Calculating subject distance

Discussion in 'Digital SLR' started by Geoff, Mar 5, 2006.

  1. Geoff

    Geoff Guest

    Just a note to my fellow photographers. If you're ever taking a
    photograph of a helicopter and it comes so close you could almost touch
    it, cover up the camera and run! Don't do what I did yesterday and, like
    a total idiot, keep snapping the damn thing as it gets lower and lower,
    and drifts nearer and nearer to the car park. What was the reason I
    didn't even consider the down-wash until the thing was right over my
    head? It wasn't fun being directly beneath some large rotors that were
    that close. Luckily my lovely D70s didn't get injured, it was only my
    pride as I tried to shield myself, probably looking pretty stupid.

    Anyway, does anyone know of a technique to calculate how far the subject
    is away? I'd like to do this because I don't believe the helicopter
    should have been that low over a car park. I had my 300mm zoom set to
    maximum (don't ask why I did when the thing was so close - I think I was
    just panicking a bit so wasn't thinking straight! I have a nice shot of
    the rear seat passenger with his mouth open as if to say, "Oh my God
    there's someone there, get out the way!"). I guess maybe if I knew the
    size of the helicopter (I could guesstimate that) then I could look at
    the part of the helicopter in the frame, then aim the camera at
    something the same size on full zoom at a similar angle from me, then
    measure it's distance away? Is there a more scientific approach? I guess
    I could Google this one but I kinda wanted to mention what happened to
    you all so you can have a good laugh at my stupidity. :)

    Geoff, Mar 5, 2006
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  2. Geoff

    Alan Browne Guest

    Get your head out of the viewfinder. Helicopters can be very dangerous
    to people on the ground, and getting grit blown at you is only part of it.

    Alan Browne, Mar 5, 2006
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  3. Geoff

    Geoff Guest

    Nice photos Alan, particularly the red helicopter. I would never have
    stood under the helicopter intentionally but it did fairly quickly drift
    over towards me. Once I've got my nerve up to go back, I certainly won't
    be parking in that spot again. :)

    Geoff, Mar 5, 2006
  4. Particularly when they open up with the 20mm chain gun or shoot off a
    couple of Hellfires.


    "A combat photographer should be able to make you see the
    color of blood in black and white"

    David Douglas Duncan
    Speaking on why in Vietnam
    he worked only in black and white
    John A. Stovall, Mar 5, 2006
  5. SNIP
    It's not too hard to calculate. All you need is a known size of an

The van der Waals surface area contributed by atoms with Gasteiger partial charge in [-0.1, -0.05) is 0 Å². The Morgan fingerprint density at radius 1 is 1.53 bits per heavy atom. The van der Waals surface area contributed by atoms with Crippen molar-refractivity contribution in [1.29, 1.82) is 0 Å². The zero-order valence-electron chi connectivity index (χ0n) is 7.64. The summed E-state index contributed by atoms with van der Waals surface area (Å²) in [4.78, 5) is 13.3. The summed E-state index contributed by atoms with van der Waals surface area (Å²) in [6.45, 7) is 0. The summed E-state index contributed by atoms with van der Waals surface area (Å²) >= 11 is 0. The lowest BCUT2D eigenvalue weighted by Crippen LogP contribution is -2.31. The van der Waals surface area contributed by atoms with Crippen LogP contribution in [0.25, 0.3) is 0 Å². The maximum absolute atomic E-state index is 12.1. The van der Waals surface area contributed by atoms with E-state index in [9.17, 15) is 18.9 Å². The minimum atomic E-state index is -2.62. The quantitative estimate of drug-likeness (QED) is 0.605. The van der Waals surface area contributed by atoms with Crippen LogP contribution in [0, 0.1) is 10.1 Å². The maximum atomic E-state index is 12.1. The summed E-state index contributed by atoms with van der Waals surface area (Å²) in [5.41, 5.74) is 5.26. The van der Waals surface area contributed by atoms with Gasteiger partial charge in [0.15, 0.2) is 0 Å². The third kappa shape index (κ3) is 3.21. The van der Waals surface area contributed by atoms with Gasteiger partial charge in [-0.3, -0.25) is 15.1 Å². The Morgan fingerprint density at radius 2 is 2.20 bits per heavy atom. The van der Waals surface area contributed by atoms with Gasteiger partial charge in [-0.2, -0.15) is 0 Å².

object and the size of its image projected on the sensor (no.of pixels
    times sensel pitch). Multiply the Object/Image ratio (is the
    reciprocal of the magnification factor) with the focal length, and
    that's the distance. Assuming you don't need accuracy down to the
    inch, but rather to plus or minus a foot, you'll be close enough.

    Bart van der Wolf, Mar 5, 2006
  6. Geoff

    Jeremy Nixon Guest

    When trying to think of ways to answer the question "How far away from me
    is that helicopter?" is this really the first thing that comes to mind?
    Can you really not just look at the thing and know how far away it is?
    I guess I'm just a little confused as to how this could be difficult.
    Jeremy Nixon, Mar 5, 2006
  7. Geoff

    Geoff Guest

    When there is a noisy helicopter right above your head, with incredible
    wind being generated by the rotors which is about to hit you, it's not
    too easy to think about how far away it is. It just happened once and
    caught me off-guard and scared the cr*p out of me, and at the time the
    last thought I had was how far away it was. I just knew it was damn
    close. lol.
    Geoff, Mar 5, 2006
  8. i hope he does not drive a car...
    bob crownfield, Mar 6, 2006
  9. Geoff

    Geoff Guest

    Hmmm....He does drive a car. See my previous post.
    Geoff, Mar 6, 2006
  10. Geoff

    wilt Guest

    Now I understand the fools who must drive at 70-80 mph only one car
    length behind a car (or worse, semi tractor-trailer) on the highway!
    They are not fools, they must be depth perception challenged!
    wilt, Mar 6, 2006
  11. has someone taught him to tell how far away the other cars are?
    bob crownfield, Mar 6, 2006
  12. Geoff

    JPS Guest

    In message <>,
    Well, they did it once before, and nothing happened, so obviously it is
    not dangerous!
    JPS, Mar 6, 2006
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